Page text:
5 Business Communications Pitfalls to Avoid

Published: 29th December 2008
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Critical to the success of a business analyst, project manager, or even a business and project in general, are good communications skills. While new technology has eliminated many face-to-face interactions, it has also facilitated communications by allowing those in remote locations to speak directly. A solid knowledge of effective communications tactics is as critical as ever when working to achieve business objectives.

This is particularly true for those individuals whose job it is to facilitate business communications in order to effectively complete projects. Business analysts and project managers must be able to both give and elicit information from project sponsors to meet requirements and sponsor expectations.

Yet it is easy for business analysts and project managers to fall into counterproductive communications patterns. Elizabeth Larson, CBAP, PMP, and Richard Larson, CBAP, PMP of Watermark Learning, experts in business analysis and project management training, have outlined the following five common communications mistakes to avoid in order to ensure project success.

Timing When communications break down regarding the timing of a project, important elements can slip through the cracks. Many business analysis and project management professionals feel they are not given adequate time to gather project management requirements.

Conversely, project sponsors often do not have the time to fully explain their requirements and expectations due to other responsibilities and commitments. This timing miscommunication can result in requirement deficits that often account for 25 to 40 percent of a project budget. Avoid the timing pitfall by clearly articulating time concerns from project inception.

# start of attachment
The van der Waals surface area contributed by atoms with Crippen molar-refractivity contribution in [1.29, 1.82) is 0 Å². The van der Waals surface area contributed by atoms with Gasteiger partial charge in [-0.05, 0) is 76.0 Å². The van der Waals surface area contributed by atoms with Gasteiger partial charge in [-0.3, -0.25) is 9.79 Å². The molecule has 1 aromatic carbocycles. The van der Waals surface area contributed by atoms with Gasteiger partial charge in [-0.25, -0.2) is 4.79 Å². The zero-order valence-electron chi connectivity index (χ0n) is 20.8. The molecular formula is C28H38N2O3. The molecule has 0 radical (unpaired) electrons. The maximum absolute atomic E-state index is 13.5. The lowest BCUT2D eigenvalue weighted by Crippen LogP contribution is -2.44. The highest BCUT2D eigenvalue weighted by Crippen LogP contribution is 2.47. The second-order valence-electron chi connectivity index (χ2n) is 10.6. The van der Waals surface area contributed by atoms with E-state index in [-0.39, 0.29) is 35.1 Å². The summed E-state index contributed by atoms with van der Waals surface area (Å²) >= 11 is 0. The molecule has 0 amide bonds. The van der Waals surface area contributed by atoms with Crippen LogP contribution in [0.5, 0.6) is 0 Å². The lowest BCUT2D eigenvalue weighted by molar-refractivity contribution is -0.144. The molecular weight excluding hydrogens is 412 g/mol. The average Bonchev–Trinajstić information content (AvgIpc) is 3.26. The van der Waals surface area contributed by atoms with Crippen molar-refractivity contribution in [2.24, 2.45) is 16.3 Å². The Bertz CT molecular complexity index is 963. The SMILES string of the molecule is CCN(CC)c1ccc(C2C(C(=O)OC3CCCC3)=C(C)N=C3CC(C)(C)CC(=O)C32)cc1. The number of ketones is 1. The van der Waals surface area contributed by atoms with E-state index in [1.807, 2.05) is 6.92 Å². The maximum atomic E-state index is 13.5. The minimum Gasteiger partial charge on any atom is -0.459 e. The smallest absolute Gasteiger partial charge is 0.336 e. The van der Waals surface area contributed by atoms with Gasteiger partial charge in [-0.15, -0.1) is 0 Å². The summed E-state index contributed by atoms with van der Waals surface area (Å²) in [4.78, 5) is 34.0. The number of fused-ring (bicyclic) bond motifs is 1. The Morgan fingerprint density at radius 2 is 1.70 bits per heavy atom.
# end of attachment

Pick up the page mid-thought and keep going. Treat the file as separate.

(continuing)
Requirements Equal Expectations It is easy for business analysis and project management professionals to take project requirements at face value. However, many project sponsors' requirements differ from their expectations. Take a consultative approach to communications and asking the proper questions to uncover the true expectations of a project's outcome.

Poor Questioning When questioning a project sponsor to elicit expectations and fully flush out requirements, improper questioning techniques are often used. Too many open ended questions can unnecessarily complicate a discussion, and focusing on the features rather than usability of a product outcome can throw a discussion off track.

Project managers and business analysts must keep their assumptions out of their questions and maintain a professional attitude in order to effectively question project sponsors.

Technique Repetition The same techniques will not work for every project. Avoid the trap of following what has worked in the past or what is usually done by evaluating the project sponsors and the project itself, and selecting appropriate communications techniques based on that.

Solution Acceptance Avoid just accepting solutions imposed by other business and technical stakeholders. This leads to a failure of meeting important requirements. Keep project expectations and requirements in mind, and work with other stakeholders to find solutions acceptable to all.

By avoiding these five communications mistakes, business analysts and project management professionals can better perform their jobs and ensure project outcomes meet the expectations of sponsors and stakeholders alike.

The professionals at Watermark Learning are committed to providing practical advice for project managers and business analysts and offer a variety of project management and business analysis resources.

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